Di Gong, Thomas Lambert, Wolf Wagner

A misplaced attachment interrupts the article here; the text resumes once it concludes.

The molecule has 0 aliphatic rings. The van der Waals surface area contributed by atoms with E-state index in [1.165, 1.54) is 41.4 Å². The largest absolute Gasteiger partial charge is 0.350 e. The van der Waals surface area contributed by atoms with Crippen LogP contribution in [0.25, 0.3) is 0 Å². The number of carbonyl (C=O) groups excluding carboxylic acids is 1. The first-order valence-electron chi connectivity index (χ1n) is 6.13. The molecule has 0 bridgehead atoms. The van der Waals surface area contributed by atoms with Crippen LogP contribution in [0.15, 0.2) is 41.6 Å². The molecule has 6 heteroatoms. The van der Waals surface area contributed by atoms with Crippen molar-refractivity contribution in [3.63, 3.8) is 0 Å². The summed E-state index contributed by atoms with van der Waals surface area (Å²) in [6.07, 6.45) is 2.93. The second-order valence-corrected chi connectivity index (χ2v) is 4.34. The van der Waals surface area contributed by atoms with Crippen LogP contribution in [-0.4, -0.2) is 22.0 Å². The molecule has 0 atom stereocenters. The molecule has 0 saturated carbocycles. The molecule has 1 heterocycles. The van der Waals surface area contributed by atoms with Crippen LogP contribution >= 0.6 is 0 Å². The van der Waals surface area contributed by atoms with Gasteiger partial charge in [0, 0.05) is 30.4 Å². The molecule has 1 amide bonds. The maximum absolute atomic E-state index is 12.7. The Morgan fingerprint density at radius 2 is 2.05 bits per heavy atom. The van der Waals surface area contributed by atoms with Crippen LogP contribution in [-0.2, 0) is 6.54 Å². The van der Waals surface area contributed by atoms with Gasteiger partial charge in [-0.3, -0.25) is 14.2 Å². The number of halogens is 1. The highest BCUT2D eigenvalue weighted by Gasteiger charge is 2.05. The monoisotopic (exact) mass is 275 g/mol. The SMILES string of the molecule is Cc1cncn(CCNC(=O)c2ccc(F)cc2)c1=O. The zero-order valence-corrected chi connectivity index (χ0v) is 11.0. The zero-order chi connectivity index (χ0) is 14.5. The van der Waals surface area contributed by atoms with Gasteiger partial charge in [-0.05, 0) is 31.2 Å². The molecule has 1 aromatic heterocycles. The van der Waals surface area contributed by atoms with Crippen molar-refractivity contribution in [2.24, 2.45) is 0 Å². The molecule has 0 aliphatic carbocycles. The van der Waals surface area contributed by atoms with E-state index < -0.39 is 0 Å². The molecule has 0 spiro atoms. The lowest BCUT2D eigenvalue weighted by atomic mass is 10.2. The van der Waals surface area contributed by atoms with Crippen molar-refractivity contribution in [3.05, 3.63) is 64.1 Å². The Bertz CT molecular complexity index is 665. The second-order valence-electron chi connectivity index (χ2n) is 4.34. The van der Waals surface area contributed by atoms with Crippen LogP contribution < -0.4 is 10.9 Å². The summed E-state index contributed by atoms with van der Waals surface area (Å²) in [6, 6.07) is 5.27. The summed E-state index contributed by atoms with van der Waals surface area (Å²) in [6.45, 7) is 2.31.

This paper provides novel evidence for informational advantages of local bank supervision, outweighing biases due to the pursuit of local interests. For identification, we exploit a policy reform in China that moved supervision for a subset of bank branches from the national to the city level. Following the reform, these branches were 50 to 74% more likely to face an enforcement action. The tighter local supervision results in more conservative lending by banks, reducing in turn aggregate loan supply in cities with more local supervision. Our findings inform the debate on the design of an optimal supervisory architecture.